I read an interesting article in outside magazine that put the nation (and world's) energy needs in perspective. Now I have no idea if these estimates are correct but I trust that this is a very smart guy at MIT that is respected by the energy community. His name is Daniel Nocera and he thinks that he may have found the solution to the nation and world's energy problems.
The article made one main statement that caught my attention. Today Planet Earth uses 15 terrawatts of energy a year. It is estimated that by 2050 the planet will use 30 terrawatts of energy a year. So how do you make up the difference? Nocera says that if you cut down all plants on earth except those needed for food and turn it into biofuel which would produce 7 terrawatts. "We could build a new billion-watt nuclear plant every 1.6 days until 2050 = 8 terrawatts. We could cover every inch of land on earth with wind turbines = 2 terrawatts."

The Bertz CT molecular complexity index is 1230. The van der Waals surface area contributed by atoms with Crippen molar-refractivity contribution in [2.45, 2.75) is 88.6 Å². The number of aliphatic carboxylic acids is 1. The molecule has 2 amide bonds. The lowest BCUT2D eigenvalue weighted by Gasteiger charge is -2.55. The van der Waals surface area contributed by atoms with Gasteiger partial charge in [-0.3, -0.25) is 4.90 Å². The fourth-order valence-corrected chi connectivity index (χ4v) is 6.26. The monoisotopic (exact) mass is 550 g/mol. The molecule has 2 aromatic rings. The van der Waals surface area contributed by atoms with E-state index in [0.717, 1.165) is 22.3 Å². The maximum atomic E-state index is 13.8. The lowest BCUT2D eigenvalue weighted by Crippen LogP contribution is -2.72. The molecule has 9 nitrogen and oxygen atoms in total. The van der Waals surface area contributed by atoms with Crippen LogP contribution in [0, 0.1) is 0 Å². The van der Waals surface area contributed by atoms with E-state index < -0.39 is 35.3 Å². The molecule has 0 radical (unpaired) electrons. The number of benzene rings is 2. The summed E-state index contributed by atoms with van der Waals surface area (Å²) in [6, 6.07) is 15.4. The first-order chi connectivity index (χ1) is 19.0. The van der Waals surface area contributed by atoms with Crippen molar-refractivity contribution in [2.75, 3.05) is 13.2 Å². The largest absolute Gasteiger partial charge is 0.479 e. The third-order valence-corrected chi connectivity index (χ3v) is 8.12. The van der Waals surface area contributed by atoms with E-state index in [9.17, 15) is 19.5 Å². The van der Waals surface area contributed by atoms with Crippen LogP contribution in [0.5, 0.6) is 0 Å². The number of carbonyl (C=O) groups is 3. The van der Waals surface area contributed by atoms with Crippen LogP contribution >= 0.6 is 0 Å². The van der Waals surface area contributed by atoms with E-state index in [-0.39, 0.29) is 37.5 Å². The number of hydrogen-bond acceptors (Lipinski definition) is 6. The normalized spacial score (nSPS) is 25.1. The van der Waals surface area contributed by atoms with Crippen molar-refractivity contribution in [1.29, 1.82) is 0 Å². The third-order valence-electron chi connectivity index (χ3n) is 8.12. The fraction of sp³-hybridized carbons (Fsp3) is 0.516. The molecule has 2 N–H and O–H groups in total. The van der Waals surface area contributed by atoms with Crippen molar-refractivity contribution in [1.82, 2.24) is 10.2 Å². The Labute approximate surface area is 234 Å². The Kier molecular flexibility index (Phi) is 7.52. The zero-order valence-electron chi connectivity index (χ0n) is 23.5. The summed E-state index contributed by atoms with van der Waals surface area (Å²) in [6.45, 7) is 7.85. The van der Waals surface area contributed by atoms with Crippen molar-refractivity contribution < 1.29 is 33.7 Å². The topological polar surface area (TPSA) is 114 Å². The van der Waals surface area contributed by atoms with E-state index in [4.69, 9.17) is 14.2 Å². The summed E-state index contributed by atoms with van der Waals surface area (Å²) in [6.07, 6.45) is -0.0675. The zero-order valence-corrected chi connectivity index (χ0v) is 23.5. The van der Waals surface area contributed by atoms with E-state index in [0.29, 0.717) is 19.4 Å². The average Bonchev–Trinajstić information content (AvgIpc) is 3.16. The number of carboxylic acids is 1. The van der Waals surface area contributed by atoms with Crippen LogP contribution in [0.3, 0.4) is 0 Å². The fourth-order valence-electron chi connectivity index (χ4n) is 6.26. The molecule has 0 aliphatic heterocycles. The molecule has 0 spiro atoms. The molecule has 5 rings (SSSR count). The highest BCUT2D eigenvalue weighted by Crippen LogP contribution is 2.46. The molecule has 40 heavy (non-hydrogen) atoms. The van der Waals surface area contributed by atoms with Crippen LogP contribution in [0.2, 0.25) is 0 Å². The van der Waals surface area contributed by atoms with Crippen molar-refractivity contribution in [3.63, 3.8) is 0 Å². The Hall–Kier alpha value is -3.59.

So for those of you counting at home that is 30 needed - 15 today = 15 needed - 7 biofuel - 8 nuclear - 2 wind = +2 terrawatts. The problem is doing all of that is not realistic from an actual construction perspective or a livability perspective. The one thing not mentioned here is the sun which sends 800 terrawatts as much as every hour. The sun sound like the way to go and Nocera thinks he has a way to harness it. Find out more in the current issue of Outside Magazine in the Code Green Column. The article is not available online yet but it is worth picking up the print copy.